And if you do happen to have arthritis, or you’re interested in the merits of art as a form of physical therapy, ask your doctor(s) what they have to say about it.  All I can tell you is that, for me, this little book has given me something incredible.

Pick up a pencil, or a pen, or a crayon, or a paintbrush today.  Create something, in some way.  See if you don’t feel years younger, happier, and healthier — in body and mind — as a result.

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Filed under Art, Book Review, Books, Crafts

That Doodle-Tangle-Art Journal Thing Everyone is Doing, and Bad Words

It’s funny, how something that’s supposed to be enjoyable and relaxing can so easily become an obsession.  There’s something to be said for getting sucked into your work, but there’s a fine line between having a hobby and having a neurosis.

I’ve kind of been toeing this line lately.

Since drawing random shapes and patterns on paper using little more than a steady hand and a fine-tipped black pen (who am I kidding?  It’s a Sharpie Ultra Fine Point, dammit, and it is my Precioussssssss) is all that’s technically required for the “simplest” of these, you would not think there’d be much opportunity for it to get weird.

Oh, no.

I blame Pinterest.  It was almost too easy… someone posted a pic that had a complex series of inked-in patterns worked into its design.  It was like a paper quilt or scrapbook page, made with STUFF that looked simple enough when taken separately, and looked magical when all pulled together.

KMorgan Art Journal WINGS

Isn’t this lovely?  Yes, I think so, too.  It is my own work.  It also involved many, many hours of the gnashing of teeth and many bad words and some not-entirely-charitable comments aimed at the creators of published patterns, paint, and my inability to read the fine print on the containers of certain adhesives…my poor countertop, alas, suffered for it.

I was hooked.  Shit.

It started out innocently enough.  I found tutorials for online patterns, which are intended to be very Zen and doodle-y and should not involve migraines or swearing or any kind of practice runs and tearing out of one’s hair.  So not the way that works.  And then, it turns out, there are Facebook groups dedicated to both art journals and Zentangles and tangles (the non-branded, generic version of doodles and pattern making).  Some of them are so very intensely specific, and sometimes group members hiss in unison when noobies (or the ignorant) cross lines.  It happens fairly regularly.  And, of course, me being me, I step on toes on a regular basis and then feel stupid about it afterwards…but I digress.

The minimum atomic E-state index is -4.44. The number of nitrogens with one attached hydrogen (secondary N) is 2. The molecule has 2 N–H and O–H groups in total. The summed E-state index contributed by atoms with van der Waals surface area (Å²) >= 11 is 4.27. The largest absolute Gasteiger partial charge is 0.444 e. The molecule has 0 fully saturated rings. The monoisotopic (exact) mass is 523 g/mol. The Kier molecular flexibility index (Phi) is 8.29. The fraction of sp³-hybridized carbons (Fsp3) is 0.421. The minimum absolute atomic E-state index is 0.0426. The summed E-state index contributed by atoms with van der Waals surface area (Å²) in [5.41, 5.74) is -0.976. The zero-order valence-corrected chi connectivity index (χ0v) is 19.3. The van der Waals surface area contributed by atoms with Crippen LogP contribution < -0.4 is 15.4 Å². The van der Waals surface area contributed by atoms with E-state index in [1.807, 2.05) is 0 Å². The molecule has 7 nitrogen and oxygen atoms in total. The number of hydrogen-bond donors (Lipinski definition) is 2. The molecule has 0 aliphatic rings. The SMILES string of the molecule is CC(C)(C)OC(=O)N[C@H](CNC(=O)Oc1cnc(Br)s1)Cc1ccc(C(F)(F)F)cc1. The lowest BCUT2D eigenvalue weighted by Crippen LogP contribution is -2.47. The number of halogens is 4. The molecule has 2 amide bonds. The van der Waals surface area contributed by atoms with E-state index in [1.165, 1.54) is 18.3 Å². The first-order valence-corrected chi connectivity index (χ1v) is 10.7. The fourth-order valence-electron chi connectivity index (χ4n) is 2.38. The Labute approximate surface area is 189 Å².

IMG_0059

Another one of mine. No tangling, just a bit of doodling, and mostly collage and art journal. I’m such a rebel *cough*.

It was supposed to be an innocent diversion, something with which to occupy my time after my freelance content writing took a backseat to life.  It wasn’t supposed to cost money, only effort.  Yeah, right.  Suuuure.  I now own two very pretty decorative storage boxes chock full of paint, fine-tipped pens, ModPodge, gesso (both matte and shiny-sheeny), paintbrushes, Washi tape, bits and bobs, more scrapbook paper I do not need, more paint, makeup sponges, bubble wrap and texturizing tools, and four different weights of art paper.

And it’s so, SO easy to get sucked in and get stressed out.  This is the opposite of the point of art, or even a hobby.

I compare what I make to those projects posted in art groups.  I stress that the Pins I’m collecting are so much more pulled-together and lovely than what I’ve made.  I see the carnage left by an obsessive two-day art binge as every flat surface in my kitchen is covered in Stuff, and I think, “How did it get this bad?  Is there a 12-step program for crafting addiction?”

Not sure, but I’ve got it bad.

I have a very dear friend who PMs me on Facebook when she needs to blow off steam.  She will snap a photo of her current project, and, because I love her, I don’t tell her how frustratingly easy she makes the process of creation look.  Does it stress her out as much as it stresses me out?  Probably not, but she’s not mental, either.  My recent mastering of a horrible, evil, wicked official Zentangle pattern called “Paradox”  a certain pattern spurred me to snap a pic and beam with pride.  I felt like I’d just run a marathon (not that I’d know what that’s like, but I’m sure there are fit, healthy, awesome folks out there who are up to the task… and they probably also have Paradox down, too, the wretches).

It’s a sad thing.  It’s an awesome thing.

I need to browse through the sale flyers now.  There are killer deals right now on Sharpie fine-tip pens.

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Filed under Art, Crafts, Pinterest